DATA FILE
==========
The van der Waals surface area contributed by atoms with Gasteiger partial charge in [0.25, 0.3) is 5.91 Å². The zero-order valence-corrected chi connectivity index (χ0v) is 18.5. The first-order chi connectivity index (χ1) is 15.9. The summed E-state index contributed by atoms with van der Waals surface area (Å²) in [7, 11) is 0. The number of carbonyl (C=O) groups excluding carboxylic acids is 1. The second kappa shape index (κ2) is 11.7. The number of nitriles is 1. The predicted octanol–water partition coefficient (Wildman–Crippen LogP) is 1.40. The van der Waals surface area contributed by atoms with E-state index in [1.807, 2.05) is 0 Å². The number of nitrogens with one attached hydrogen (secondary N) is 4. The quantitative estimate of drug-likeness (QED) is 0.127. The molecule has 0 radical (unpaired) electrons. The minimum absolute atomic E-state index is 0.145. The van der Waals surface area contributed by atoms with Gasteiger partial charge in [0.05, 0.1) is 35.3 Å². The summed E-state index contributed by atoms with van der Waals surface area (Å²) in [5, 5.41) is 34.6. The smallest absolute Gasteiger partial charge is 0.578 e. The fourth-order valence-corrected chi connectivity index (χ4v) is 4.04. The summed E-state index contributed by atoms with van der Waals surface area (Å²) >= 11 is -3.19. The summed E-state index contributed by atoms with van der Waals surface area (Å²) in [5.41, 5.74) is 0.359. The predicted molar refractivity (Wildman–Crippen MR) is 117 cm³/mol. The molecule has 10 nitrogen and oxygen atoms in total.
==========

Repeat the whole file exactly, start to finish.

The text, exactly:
The van der Waals surface area contributed by atoms with Gasteiger partial charge in [0.25, 0.3) is 5.91 Å². The zero-order valence-corrected chi connectivity index (χ0v) is 18.5. The first-order chi connectivity index (χ1) is 15.9. The summed E-state index contributed by atoms with van der Waals surface area (Å²) in [7, 11) is 0. The number of carbonyl (C=O) groups excluding carboxylic acids is 1. The second kappa shape index (κ2) is 11.7. The number of nitriles is 1. The predicted octanol–water partition coefficient (Wildman–Crippen LogP) is 1.40. The van der Waals surface area contributed by atoms with E-state index in [1.807, 2.05) is 0 Å². The number of nitrogens with one attached hydrogen (secondary N) is 4. The quantitative estimate of drug-likeness (QED) is 0.127. The molecule has 0 radical (unpaired) electrons. The minimum absolute atomic E-state index is 0.145. The van der Waals surface area contributed by atoms with Gasteiger partial charge in [0.05, 0.1) is 35.3 Å². The summed E-state index contributed by atoms with van der Waals surface area (Å²) in [5, 5.41) is 34.6. The smallest absolute Gasteiger partial charge is 0.578 e. The fourth-order valence-corrected chi connectivity index (χ4v) is 4.04. The summed E-state index contributed by atoms with van der Waals surface area (Å²) >= 11 is -3.19. The summed E-state index contributed by atoms with van der Waals surface area (Å²) in [5.41, 5.74) is 0.359. The predicted molar refractivity (Wildman–Crippen MR) is 117 cm³/mol. The molecule has 10 nitrogen and oxygen atoms in total.